BY NOREEN FAGAN
- There's some good news and there's some bad news.
On July 25, the International Gay and Lesbian Association (ILGA) finally won United Nations accreditation. ILGA, one of the oldest organizations fighting for gay rights, had been trying to gain recognition at the UN for the past 20 years.
According to Reuters Africa, 29 countries — mainly European and Latin American, but also India, South Korea, Japan and Mongolia — voted to allow ILGA consultant status to the UN Economic and Social Council (ECOSOC). Thirteen countries, all African and Islamic countries, as well as China and Russia, opposed the motion.
There were six abstentions: Guatemala, Mauritius, Philippines, Rwanda, Bahamas and the Ivory Coast.
That's the good news and a step forward for gay rights.
However, on Tuesday, July 26, Italy put a spanner in the works by rejecting a bill that would protect lesbian, gay, bisexual and trans people from discrimination.
Parliament's lower house, dominated by Prime Minister Silvio Berlusconi's conservatives, voted 293 to 250 not to approve the legislation.
Pink News reports that Italy already bans discrimination on the grounds of race, religion, ethnicity and nationality. Campaigners for the bill say that, because of the rising number of homophobic and transphobic attacks, gay and trans people need more protection.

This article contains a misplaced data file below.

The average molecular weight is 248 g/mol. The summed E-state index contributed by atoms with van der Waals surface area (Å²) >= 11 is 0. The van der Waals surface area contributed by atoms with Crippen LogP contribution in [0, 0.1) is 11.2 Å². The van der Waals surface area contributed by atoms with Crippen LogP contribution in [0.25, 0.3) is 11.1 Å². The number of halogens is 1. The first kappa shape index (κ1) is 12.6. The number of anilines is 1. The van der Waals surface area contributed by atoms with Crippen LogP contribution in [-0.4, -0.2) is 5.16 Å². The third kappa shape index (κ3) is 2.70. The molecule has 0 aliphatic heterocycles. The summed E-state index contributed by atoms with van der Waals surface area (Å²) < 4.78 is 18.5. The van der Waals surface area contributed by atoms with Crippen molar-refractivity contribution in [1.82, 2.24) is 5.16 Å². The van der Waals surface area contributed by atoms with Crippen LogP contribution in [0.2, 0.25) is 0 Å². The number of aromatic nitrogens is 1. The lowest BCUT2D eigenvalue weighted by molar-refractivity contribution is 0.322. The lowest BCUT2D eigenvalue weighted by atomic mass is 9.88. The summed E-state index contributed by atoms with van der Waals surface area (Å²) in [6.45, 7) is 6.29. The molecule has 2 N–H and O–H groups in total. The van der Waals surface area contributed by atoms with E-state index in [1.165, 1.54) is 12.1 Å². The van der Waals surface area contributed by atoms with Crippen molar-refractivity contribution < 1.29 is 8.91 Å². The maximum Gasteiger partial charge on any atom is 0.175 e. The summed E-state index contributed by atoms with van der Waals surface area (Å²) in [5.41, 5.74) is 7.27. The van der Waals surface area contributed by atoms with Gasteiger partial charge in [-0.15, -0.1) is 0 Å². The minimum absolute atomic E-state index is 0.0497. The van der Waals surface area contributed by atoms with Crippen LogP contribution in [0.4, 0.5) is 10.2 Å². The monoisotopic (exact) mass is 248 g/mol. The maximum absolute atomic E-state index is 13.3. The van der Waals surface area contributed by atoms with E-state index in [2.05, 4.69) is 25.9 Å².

Unfortunately, Italy is not known for its pro-gay stance; gay couples are not allowed to adopt or marry. And Berlusconi, well, he is just something else. His reputation as a playboy dominates his political role and his crassness is well-known. Last year, he brushed off criticism by saying, "It's better to be passionate about beautiful women than to be gay."
He must be beaming now that his party has trumped bigotry over human rights.
Parliament's decision, however, has sent activists into a fury.
Paolo Patanè, head of gay rights association Arcigay, said that parliament "has betrayed justice and civility and has decided to support the violent."
He also called upon the European Union to "help us face this extremely dangerous rise in homophobia, xenophobia and racism that the Italian parliament has decided to legitimize."
Amnesty International also stepped in to say that parliament wasted an opportunity.
In fact, Nicola Duckworth, Amnesty's director for Europe and Central Asia, was forthright in her admonishment of the parliamentarians.
"In addition to passing the right laws, authorities and politicians should set the example. They should promote equality and non-discrimination and refrain from and condemn derogatory and discriminatory remarks that foster a climate of intolerance."